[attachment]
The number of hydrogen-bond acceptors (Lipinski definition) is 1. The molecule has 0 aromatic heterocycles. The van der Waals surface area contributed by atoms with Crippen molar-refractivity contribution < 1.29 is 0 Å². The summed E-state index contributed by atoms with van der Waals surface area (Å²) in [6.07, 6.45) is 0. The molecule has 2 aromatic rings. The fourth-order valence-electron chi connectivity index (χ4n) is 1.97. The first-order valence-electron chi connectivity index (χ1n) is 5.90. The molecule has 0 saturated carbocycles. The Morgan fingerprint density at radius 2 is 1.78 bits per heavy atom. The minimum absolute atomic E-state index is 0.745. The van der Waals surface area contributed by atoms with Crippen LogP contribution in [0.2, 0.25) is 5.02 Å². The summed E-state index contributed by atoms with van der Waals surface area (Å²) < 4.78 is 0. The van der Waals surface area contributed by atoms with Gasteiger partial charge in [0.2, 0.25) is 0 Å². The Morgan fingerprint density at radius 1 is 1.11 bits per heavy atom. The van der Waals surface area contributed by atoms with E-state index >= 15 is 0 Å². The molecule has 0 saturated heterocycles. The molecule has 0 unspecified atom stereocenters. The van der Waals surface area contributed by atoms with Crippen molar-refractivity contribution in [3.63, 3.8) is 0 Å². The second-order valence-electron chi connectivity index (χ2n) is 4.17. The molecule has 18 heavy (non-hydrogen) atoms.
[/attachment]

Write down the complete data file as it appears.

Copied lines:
The number of hydrogen-bond acceptors (Lipinski definition) is 1. The molecule has 0 aromatic heterocycles. The van der Waals surface area contributed by atoms with Crippen molar-refractivity contribution < 1.29 is 0 Å². The summed E-state index contributed by atoms with van der Waals surface area (Å²) in [6.07, 6.45) is 0. The molecule has 2 aromatic rings. The fourth-order valence-electron chi connectivity index (χ4n) is 1.97. The first-order valence-electron chi connectivity index (χ1n) is 5.90. The molecule has 0 saturated carbocycles. The Morgan fingerprint density at radius 2 is 1.78 bits per heavy atom. The minimum absolute atomic E-state index is 0.745. The van der Waals surface area contributed by atoms with Crippen LogP contribution in [0.2, 0.25) is 5.02 Å². The summed E-state index contributed by atoms with van der Waals surface area (Å²) < 4.78 is 0. The van der Waals surface area contributed by atoms with Gasteiger partial charge in [0.2, 0.25) is 0 Å². The Morgan fingerprint density at radius 1 is 1.11 bits per heavy atom. The van der Waals surface area contributed by atoms with E-state index >= 15 is 0 Å². The molecule has 0 saturated heterocycles. The molecule has 0 unspecified atom stereocenters. The van der Waals surface area contributed by atoms with Crippen molar-refractivity contribution in [3.63, 3.8) is 0 Å². The second-order valence-electron chi connectivity index (χ2n) is 4.17. The molecule has 18 heavy (non-hydrogen) atoms.